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How family business have proved their resilience

Family businesses in Australia have outperformed other organisational models in riding out the disruptions caused by the COVID-19 pandemic, due to...

11 April, 2022
Family Business, Article
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Family businesses in Australia have outperformed other organisational models in riding out the disruptions caused by the COVID-19 pandemic, due to the highly valued quality of resilience. This has strong implications for the country’s economic recovery, due to the sheer number of family owned businesses in Australia and their influence on the communities where they operate.

Family businesses make up over 70% of Australian businesses and employ approximately 50% of the Australian workforce, who tend to spend their wages locally, supporting community financial stability.

Global research by Credit Suisse supports this, showing family businesses outperformed their conventional counterparts in 2020 by more than 5% for the Asia-Pacific Region, excluding Japan. In addition to being more profitable, the research found that family businesses have “above average defensive characteristics” which make them more resilient and able to keep performing during times of market stress.

According to data collected for the 2013 Joint Parliamentary Committee Report into Family Businesses in Australia these characteristics which distinguish them from other businesses include

  • a risk averse, long-term approach
  • flexible decision making
  • greater commitment to retaining staff
  • significant contribution to the community in which they operate
  • higher productivity.

Add to this list other factors such as perceived trustworthiness, the ability to access support from family members spanning multiple generations to leverage learnings drawn from life experience in managing critical challenges, in combination with youthful drive to innovate to remain competitive, another recent KPMG report says.

Family business strategies for survival

The same report identifies three key common family business strategies for maintaining business continuity during the pandemic: social responsibility, commitment to business transformation and patience.

Social responsibility

In addition to addressing the impact of COVID-19 on their operations, family businesses were more likely to look at social implications such as the needs of their stakeholders, customers, local communities and employees, particularly in regard to staff retention.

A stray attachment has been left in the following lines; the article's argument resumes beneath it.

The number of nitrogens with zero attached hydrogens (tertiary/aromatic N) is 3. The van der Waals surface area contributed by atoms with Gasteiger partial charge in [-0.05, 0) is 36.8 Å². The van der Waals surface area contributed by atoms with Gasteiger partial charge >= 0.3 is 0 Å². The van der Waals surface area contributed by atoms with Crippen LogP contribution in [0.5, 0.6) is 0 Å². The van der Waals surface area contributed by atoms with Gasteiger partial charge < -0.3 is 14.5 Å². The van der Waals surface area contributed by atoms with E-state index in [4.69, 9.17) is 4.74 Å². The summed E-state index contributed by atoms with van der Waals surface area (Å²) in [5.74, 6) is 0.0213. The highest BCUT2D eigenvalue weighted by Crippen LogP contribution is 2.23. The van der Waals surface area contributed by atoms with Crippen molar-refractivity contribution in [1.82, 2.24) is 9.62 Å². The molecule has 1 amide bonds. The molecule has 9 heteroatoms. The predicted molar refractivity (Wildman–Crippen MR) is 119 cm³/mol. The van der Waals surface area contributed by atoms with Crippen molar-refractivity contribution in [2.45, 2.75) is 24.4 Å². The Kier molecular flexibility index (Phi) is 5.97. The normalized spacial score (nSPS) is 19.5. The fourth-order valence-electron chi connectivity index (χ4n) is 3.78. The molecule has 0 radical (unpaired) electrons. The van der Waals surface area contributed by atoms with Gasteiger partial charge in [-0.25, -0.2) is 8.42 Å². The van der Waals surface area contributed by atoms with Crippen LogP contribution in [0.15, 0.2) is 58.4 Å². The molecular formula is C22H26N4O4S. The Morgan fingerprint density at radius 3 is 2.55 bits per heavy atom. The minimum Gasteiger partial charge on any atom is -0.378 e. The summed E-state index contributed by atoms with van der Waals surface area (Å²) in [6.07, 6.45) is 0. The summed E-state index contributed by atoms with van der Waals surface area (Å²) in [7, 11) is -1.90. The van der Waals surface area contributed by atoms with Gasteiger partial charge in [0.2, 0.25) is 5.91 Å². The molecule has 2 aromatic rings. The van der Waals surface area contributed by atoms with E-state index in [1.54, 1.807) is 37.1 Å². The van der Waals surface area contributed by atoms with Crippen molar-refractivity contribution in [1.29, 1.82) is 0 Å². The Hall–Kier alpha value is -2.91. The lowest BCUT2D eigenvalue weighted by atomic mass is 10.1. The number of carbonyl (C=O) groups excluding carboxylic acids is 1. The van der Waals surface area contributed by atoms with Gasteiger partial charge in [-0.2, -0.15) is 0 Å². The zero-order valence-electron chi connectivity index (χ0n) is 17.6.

Business transformation

This breadth of scope in management, and autonomy as non-ASX listed companies, enable family businesses to pivot more effectively, with the KPMG findings showing that businesses with multiple generations were 45% more likely to implement a business transformation strategy than single generation companies. Successful restructuring has enabled Asia-Pacific family businesses to retain or increase revenue levels.


Instead of responding reactively to lockdowns, supply chain delays and infection/isolation staff absenteeism, family businesses were more likely to take the time to fully understand and assess the effects of the pandemic on their operations, supply chain and industry before implementing longer term strategies to deal with them.

Taking the long view for family business success

Long term planning is one of the important points of difference for family businesses and the increasing costs of doing business are a major consideration for almost half of those canvassed in PwC Australia’s Family Business Survey 2021.

An overwhelming majority (83% of respondents) intended to expand into new markets and/or increase or diversify their products over the next two years. The second highest priority was to increase their skills base and to develop digital capabilities and make higher use of available tools to remain competitive.

Succession planning is an area of greatest divergence, with many businesses intending to pass majority shareholding on to another family member, others thinking of selling to a third party but far too few having robust and documented plans for succession.

The role of insurance in supporting the family business management model

Insurance provides the practical dimension of successfully managing contingencies or unexpected eventualities. From protection against delays or non-payment to covering the costs of a key person becoming seriously ill, insurance is a key aspect of enabling business agility by ensuring operational liquidity across a range of risks. Make it part of your family business resilience.

When it comes to looking after your enterprise, don’t hesitate to call on our expertise. Gallagher can advise on insurance tailored to your family business’s needs. Call 1800 240 432 to chat about your particular needs.

Written by Roz Shaw

Written by Roz Shaw | Gallagher National Head of Transport

After a 30-year career in running her family’s transport business Gallagher National Head of Transport Roz Shaw moved into an equally high-level role in insurance, drawing on her industry experience and knowledge of family business dynamics.


The views expressed in this content are those of the author, who is also responsible for any errors and omissions. Family Business Australia and New Zealand provides this article for your information only. The content of the article should not be taken as advice. If you wish to explore this topic, please consult an advisor who you consider to have the expertise to provide specific advice in relation to your family business.